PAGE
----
Vice Presidential nominee and current Governor of the Bank of Ghana (BoG), Paa Kwesi Bekoe Amissah-Arthur says the free-fall of the Cedi against major foreign currencies â€śis not untypical.â€ť
He told an Accra-based radio station that â€śI think that we have done quite tremendous work in stabilizing the Cedi as it is. As of now we are talking something like 17% depreciation year to date which, in an election year is not untypical.â€ť
Mr. Amissah-Arthur, who is expected to be vetted in parliament today, said as governor his priority was the stabilization of the economy.
He said some of the policies introduced under his supervision had brought the needed economic stabilisation.
The Vice Presidential nominee admitted the depreciation of the Cedi started â€śmuch earlierâ€ť this year than in previous election years and also said he was aware the depreciation of the cedi was going to be an election debate.
â€śThe problem this year was that it started much earlier than in previous election years and the political business cycle has been used as an explanation for some of the things that are happening.â€ť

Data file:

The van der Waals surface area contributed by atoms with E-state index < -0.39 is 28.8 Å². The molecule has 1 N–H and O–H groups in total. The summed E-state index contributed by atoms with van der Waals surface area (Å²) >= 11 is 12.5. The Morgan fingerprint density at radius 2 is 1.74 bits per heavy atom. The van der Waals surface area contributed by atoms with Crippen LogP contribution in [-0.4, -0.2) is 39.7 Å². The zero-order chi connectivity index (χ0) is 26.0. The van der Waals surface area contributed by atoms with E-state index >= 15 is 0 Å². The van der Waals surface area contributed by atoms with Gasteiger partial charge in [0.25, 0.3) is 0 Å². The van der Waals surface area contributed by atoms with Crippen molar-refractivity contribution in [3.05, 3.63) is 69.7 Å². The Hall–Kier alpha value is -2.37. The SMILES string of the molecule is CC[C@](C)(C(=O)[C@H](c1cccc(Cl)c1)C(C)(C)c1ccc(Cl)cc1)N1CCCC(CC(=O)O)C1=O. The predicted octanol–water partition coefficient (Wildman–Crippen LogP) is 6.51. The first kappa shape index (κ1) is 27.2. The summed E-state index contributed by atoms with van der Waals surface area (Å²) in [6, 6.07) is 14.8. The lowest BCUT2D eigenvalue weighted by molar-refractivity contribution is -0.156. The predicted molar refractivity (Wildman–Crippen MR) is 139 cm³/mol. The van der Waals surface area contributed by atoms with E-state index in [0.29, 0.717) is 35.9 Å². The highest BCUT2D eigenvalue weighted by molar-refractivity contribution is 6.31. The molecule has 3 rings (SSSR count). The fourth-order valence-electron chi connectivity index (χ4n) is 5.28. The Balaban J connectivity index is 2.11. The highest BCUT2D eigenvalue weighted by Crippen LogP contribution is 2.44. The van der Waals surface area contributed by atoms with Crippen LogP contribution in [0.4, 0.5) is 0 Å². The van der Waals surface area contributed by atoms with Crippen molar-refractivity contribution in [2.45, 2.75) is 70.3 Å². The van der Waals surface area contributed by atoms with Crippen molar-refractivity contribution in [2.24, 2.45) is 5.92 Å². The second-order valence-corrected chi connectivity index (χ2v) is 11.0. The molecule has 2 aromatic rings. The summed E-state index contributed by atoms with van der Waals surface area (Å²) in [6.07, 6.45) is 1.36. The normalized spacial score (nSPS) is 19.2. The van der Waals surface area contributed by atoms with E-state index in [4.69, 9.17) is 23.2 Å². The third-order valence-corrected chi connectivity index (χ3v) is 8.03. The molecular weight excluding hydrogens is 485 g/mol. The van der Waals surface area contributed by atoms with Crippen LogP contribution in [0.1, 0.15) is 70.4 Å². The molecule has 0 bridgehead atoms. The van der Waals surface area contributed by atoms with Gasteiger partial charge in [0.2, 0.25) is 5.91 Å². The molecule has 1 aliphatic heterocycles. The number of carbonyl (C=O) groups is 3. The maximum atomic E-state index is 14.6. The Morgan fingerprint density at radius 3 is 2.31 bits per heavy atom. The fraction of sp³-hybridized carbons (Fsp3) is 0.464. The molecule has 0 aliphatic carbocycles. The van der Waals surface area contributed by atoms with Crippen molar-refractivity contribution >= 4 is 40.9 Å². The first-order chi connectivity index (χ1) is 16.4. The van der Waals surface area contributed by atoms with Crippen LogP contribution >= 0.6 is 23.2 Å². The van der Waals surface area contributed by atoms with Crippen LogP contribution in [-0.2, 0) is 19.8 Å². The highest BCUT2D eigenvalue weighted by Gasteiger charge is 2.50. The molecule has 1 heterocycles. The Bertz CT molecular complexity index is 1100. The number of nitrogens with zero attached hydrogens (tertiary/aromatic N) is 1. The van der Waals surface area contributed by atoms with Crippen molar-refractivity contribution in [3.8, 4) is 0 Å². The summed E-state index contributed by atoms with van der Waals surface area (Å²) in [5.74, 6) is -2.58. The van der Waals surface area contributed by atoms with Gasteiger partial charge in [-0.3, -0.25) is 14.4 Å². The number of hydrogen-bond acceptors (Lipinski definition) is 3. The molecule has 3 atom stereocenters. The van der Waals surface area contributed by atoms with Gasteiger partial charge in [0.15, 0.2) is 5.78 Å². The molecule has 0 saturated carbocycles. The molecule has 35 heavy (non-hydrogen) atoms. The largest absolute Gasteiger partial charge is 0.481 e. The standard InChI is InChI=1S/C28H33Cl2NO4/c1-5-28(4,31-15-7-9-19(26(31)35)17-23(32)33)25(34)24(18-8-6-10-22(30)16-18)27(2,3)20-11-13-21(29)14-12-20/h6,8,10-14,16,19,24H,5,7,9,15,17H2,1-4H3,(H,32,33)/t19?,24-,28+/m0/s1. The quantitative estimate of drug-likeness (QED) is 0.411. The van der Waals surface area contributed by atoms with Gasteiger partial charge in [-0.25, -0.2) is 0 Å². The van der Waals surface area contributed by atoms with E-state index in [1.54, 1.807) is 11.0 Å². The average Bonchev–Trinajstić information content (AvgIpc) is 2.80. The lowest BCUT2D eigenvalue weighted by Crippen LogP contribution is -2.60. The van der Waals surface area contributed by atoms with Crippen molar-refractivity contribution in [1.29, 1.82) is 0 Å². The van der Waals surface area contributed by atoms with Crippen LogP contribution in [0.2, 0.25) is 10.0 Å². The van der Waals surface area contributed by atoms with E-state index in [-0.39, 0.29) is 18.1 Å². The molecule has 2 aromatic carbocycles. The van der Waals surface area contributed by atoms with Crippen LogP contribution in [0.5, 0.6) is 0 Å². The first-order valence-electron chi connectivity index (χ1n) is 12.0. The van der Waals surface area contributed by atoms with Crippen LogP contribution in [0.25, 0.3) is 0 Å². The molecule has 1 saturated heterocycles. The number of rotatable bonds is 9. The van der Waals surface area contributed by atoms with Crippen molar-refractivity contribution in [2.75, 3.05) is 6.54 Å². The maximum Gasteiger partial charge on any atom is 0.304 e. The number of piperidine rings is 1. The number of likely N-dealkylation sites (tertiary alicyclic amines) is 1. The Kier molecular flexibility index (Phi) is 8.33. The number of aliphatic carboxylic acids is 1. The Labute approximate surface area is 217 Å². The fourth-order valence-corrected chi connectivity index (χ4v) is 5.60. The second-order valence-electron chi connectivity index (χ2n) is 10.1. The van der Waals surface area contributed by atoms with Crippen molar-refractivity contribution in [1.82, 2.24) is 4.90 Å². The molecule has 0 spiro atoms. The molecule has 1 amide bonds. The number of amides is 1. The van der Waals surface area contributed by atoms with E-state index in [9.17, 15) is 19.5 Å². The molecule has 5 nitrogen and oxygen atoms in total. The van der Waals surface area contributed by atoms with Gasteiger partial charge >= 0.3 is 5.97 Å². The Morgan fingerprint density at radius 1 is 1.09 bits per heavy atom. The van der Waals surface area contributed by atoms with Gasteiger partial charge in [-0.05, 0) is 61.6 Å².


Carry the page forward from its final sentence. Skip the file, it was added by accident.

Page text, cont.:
He said, â€śI know that the record of the cedi will be an issue in this election but every election year in this country, from 1992 to date, the cedi has destabilized.â€ť
â€śReally if you look at the data, this is the year where it has been lowest. In other years, there has been 60 per cent depreciation, a 40% depreciation in an election year. So we have learnt lessons from those depreciations and not all of them are economic factors.â€ť
The daily depreciation of the Ghana cedi against major currencies has become a headache for economic managers of the country.
Statistics show that the cedi has lost over a third of its value since Ghana began producing oil in November 2010, trading currently at around 1.95 and 2.0 per dollar.
The cedi, which from January to June 2009, suffered a rapid monthly depreciation of about 3 percent, slowed down considerably to 0.9 percent in July 2009.
It bounced back in mid 2010 and remained relatively strong for some time. However, since January 2012, it has continued to depreciate against the major currencies.
While some analysts attributed the decline to the surging demand for the dollar and other currencies by both local and foreign investors, and businesses mainly to cover import bills others have blamed the currency weakness on trade with China, as many traders are accumulating actual paper cash in dollars due to the lack of effective transfer channels for the Yuan in Ghana.
Renaissance Capital has even predicted another 5% to 10% depreciation this year (the end of 2012).
To stem the situation, the central bank raised interest rates by 250 basis points starting from February to halt the currency from further weakening but critics of the government said measures put in place to stem the tide were not effective.
By William Yaw Owusu